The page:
egypt related blah blah
A group of technology activists gathered in front of the Cabinet on Sunday morning to protest a governmental deal with software giant Microsoft to buy licensed software for public agency worth almost US$4 million.
On 26 December, the official Facebook page of Prime Minister Hesham Qandil announced that one of the Cabinet's main achievements is that it sealed a deal with Microsoft to buy and maintain licensed software for the government worth $43,762,321, to be paid over four fiscal years.
Last week, Dr. Manal Omar was summoned along with TV host Mahmoud Saad by the prosecution and questioned for seven hours over one of their TV episodes on Nahar TV. She is accused of insulting the president. A lawyer from the presidency filed the case on Morsi's behalf. In this video she made indirect references to Morsi, the Muslim Brotherhood and their number two, Khairat el-Shater.
Dr. Omar is a psychiatrist specialised in child and adolescent psychiatry. She started to appear on TV following the Mohamed Mahmoud clashes last year to inform the public about trauma, psychology and psychiatry in general. During my early training in psychiatry I used to attend her clinic. As trainees we used to consider ourselves lucky when we had time during our rotations to do so.
She was explaining why some victims of trauma may play the role of the victimizer. This is a very important and valid topic in psychology. As many violent criminals were originally abused during childhood, victims may feel the compulsion to harm themselves or others. This can be due to a number of psychological, social or biological explanations. For instance the traumatised individual may feel the compulsion to harm others as a way to have control over their lives, even for a brief period of time. This happens without total insight and may or may not be followed by guilt.
She was refuting the common misconception that victims will not perpetrate what they have experienced because they have seen how bad it is. This is again a very valid point and she meant to address the Muslim Brotherhood.
This is crazy. They are all kids on the frontline. Aged 9 and up. Average age by the look of it is 15. Kids lie to me about their age, say 12 when they are clearly 10 years old. Most are wearing surgical masks and eyes red from teargas.
By asking a few why they are here, they say their older brothers were injured or killed by police. It's not clear if this is meant literally or not.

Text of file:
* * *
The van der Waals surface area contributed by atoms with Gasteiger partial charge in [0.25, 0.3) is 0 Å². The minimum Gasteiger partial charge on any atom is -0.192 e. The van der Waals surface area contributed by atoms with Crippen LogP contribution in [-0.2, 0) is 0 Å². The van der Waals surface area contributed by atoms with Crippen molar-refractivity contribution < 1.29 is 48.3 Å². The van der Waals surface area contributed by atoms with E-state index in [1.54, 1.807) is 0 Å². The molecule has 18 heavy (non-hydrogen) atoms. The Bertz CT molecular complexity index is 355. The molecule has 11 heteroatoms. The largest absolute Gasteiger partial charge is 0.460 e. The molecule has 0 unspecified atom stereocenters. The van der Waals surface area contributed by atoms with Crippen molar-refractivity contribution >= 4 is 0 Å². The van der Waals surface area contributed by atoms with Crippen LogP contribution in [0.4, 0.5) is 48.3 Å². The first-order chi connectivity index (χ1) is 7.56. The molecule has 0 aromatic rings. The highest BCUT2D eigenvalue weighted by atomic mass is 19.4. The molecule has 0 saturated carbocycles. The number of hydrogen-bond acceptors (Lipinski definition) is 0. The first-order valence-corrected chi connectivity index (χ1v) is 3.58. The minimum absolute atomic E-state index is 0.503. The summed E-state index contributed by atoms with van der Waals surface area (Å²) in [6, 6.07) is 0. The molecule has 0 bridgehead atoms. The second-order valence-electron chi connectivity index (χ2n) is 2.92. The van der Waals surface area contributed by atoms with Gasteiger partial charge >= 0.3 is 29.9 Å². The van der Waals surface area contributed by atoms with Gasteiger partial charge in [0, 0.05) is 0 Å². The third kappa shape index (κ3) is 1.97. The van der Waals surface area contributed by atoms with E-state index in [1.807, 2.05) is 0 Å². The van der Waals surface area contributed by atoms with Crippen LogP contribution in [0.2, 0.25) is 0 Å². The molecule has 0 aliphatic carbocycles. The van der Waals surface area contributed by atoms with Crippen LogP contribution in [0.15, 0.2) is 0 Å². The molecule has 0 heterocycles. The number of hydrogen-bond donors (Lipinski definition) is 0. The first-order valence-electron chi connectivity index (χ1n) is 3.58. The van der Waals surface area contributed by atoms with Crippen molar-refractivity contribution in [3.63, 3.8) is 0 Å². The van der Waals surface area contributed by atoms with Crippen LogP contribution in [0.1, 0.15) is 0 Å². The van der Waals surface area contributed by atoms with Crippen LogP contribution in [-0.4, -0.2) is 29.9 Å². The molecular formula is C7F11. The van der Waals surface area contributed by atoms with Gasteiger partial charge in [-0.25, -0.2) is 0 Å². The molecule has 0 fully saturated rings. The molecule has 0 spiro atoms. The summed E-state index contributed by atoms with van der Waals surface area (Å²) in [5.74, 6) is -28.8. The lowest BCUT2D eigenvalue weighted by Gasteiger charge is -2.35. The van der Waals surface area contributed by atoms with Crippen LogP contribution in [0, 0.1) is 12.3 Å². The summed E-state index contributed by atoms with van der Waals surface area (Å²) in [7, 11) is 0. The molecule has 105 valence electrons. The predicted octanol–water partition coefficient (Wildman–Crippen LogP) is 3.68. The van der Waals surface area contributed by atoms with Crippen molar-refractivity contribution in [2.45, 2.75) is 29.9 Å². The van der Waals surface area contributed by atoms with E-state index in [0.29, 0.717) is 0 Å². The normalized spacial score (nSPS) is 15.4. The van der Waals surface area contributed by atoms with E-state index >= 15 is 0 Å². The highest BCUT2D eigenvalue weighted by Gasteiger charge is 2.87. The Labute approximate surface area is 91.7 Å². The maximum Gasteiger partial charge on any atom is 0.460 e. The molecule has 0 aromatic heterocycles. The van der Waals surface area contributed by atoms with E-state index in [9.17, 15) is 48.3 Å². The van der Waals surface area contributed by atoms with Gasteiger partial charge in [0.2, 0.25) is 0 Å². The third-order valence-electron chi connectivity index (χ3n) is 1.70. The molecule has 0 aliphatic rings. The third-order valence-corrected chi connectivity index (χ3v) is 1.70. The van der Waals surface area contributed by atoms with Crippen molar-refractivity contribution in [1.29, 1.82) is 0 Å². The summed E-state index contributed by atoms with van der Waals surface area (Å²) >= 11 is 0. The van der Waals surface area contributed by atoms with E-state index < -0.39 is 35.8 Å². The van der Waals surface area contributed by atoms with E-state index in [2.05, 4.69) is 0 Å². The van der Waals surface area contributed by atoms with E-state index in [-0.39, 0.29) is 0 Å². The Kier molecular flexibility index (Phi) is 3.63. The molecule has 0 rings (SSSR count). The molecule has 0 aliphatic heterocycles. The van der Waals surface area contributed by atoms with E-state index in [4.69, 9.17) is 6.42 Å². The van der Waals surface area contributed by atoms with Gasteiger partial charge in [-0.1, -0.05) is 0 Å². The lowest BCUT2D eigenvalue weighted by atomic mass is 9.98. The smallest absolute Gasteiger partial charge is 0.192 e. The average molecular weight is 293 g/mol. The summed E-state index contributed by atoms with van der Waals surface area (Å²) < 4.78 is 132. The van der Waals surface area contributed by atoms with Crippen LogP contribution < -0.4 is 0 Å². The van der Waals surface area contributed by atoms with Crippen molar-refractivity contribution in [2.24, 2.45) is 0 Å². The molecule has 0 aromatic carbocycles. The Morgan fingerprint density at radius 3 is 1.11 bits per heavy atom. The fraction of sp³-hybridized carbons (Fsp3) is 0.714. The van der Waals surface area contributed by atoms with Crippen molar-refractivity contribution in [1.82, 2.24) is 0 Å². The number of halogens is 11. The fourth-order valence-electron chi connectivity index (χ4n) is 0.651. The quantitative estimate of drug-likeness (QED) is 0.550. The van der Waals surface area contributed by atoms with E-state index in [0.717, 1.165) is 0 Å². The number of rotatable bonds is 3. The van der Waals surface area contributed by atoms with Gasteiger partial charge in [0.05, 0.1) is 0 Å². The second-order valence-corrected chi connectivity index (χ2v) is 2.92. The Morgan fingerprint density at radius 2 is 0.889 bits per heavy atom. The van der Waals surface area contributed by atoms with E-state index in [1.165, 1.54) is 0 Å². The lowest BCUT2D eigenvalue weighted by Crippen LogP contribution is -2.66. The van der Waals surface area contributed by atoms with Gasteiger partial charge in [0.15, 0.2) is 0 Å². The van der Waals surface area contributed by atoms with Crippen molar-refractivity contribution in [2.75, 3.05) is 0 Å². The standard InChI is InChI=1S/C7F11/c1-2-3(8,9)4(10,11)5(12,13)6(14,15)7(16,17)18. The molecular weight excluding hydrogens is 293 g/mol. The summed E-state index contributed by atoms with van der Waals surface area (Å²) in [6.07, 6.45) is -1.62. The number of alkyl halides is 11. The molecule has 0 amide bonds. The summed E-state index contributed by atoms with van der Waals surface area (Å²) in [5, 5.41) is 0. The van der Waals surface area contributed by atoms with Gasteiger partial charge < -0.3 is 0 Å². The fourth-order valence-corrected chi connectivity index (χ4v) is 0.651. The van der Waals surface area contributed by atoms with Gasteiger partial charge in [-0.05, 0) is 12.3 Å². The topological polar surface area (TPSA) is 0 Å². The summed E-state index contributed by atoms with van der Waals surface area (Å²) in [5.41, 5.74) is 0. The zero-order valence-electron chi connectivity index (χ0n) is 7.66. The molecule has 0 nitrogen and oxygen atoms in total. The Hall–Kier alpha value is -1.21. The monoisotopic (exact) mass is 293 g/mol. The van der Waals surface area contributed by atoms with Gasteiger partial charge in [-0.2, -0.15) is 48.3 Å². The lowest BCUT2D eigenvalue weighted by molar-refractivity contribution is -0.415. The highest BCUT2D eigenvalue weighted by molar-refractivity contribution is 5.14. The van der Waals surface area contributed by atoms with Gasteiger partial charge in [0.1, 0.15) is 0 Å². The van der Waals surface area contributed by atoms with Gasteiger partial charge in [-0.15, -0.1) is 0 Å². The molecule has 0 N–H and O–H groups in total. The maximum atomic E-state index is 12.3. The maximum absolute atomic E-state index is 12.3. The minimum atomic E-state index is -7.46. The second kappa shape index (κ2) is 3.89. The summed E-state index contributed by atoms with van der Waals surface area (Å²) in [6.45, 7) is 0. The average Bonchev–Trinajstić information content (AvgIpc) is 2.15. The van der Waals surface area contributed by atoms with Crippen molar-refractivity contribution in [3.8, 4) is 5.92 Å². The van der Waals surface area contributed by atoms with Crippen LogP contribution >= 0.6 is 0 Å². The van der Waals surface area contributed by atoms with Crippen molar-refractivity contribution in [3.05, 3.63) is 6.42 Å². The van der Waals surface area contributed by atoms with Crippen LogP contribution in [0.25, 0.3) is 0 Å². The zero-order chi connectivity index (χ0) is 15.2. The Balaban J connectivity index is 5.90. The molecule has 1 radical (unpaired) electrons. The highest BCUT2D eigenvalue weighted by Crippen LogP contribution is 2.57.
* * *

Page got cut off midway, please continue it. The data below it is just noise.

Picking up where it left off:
Not only protesters are being teargassed and hit at by shotguns in their face on the outskirts of Tahrir square. They are being dragged, beaten and tortured on the streets. This is not new. What's new is that this was broadcasted live on TV tonight. This happened before during Mubarak and SCAF. But it's new for Morsi.
فجر السبت 10 سبتمبر عقب أحداث أقتحام السفارة الأسرائلية
القتلة,طبقا لشهود العيان هم عساكر الأمن المركزي.
ثلاث شهداء سقطوا في هذا اليوم، شهود عيان آخرين قالوا انهم شاهدوا سيرات الأمن المركزي تسرع وتدهس المتظاهرين
رد فعل الحكومة الأنتقالية لكل هذا هو اعادة تفعيل و توسيع بنود قانون الطوارئ
I remember when I first heard about Khaled Said's case. I didn't take notice of the name. Mohamed Abdel Aziz, the young and brilliant Nadim lawyer, sent and internal email saying that he contacted the family of a young man in Alexandria who they claim died from torture but the police says he fell from an ambulance stretcher.
Honestly, I hoped that the police's story is correct. It was going to be another statement by the centre that will receive 300 hits and perhaps mentioned in one or two newspaper. I really wished it wouldn't be yet another family suffering a loss due to the brutality of the plague that is Egypt's police. Perhaps the family is mistaken. Will wait for more details.
Then Ayman Nour posted the photos released by the family before and after Khaled's death. This started an explosive response online. Specifically Facebook, where the We are all Khaled Said page became the nucleus. Everyone changed their profile picture to that of Khaled and joined the page (and other copycat pages).
I felt jealous about the response to Khaled Said's case. We had lots of other victims of torture who weren't dead who have gone through horrible experiences and were willing to speak about what happened to them. And others who lost relatives and the biggest exposure they got was from a small press conference in Hisham Mubarak law centre. In fact, after Khaled Said, there were others who sustained gruesome torture and didn't get the same response. We had photos of their bodies, videos of their testimonies, etc.. nothing received such response.